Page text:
There’s some evidence showing that magnesium supplements may benefit people with certain  chronic conditions like migraine headaches, high blood pressure, and osteoporosis. But more research is needed to determine how helpful magnesium is in managing these conditions.

Risks of Magnesium

In most cases, magnesium supplements are safe. A dangerously high level of magnesium is rare in otherwise healthy people unless they take a very high dose of magnesium.

Symptoms of magnesium toxicity can range from mild to severe, and vary depending on a person’s magnesium level. Symptoms of excessive magnesium include:

  • Nausea
  • Headache
  • Drowsiness
  • Low blood pressure
  • Muscle paralysis
  • Cardiac arrest

Magnesium vs. Melatonin

Melatonin and magnesium supplements are both used to improve sleep, but they work in different ways in the body. Melatonin is a sleep hormone that the pineal gland in the brain produces when the time to sleep is approaching. Adding supplemental melatonin may help people fall asleep but may be less helpful for staying asleep all night.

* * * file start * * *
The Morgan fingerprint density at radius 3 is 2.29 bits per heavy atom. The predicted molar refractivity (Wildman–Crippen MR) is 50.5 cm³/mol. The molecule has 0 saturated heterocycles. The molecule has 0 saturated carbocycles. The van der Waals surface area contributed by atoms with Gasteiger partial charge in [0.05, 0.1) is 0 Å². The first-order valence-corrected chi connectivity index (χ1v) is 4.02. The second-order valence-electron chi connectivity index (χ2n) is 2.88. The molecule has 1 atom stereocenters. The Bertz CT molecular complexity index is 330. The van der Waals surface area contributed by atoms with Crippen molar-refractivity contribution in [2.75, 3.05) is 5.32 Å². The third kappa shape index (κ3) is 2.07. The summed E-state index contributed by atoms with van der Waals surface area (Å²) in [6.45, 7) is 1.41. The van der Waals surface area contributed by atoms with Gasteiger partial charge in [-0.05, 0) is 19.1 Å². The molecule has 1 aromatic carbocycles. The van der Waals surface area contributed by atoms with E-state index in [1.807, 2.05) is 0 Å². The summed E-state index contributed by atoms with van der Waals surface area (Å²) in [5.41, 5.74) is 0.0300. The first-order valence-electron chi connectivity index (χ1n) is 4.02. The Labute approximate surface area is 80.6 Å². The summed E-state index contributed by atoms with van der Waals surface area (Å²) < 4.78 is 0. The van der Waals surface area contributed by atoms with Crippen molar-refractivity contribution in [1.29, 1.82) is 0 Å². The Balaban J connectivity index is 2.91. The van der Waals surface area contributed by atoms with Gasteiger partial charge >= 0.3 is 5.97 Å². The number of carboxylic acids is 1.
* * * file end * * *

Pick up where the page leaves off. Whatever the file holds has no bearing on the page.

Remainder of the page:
Magnesium may help to quiet the nerves in the body that keep people awake. However, while experts recommend melatonin for treating some sleep disorders, magnesium may not be something that a doctor recommends unless a person has another reason to take it, such as evidence of low magnesium levels.

How to Use Magnesium for Sleep

Overall, the evidence for magnesium on insomnia and other sleep disorders remains mixed. However, some evidence shows that otherwise healthy people may benefit from low doses of oral magnesium supplements to help improve symptoms of insomnia. Research suggests doses of up to one gram of magnesium should be taken no more than three times daily.

While magnesium supplements are generally considered safe, there are some people who are at a higher risk for magnesium toxicity or harmful drug interactions. Therefore, before purchasing a magnesium supplement, talk to a health care provider first to find out if taking magnesium is safe and warranted.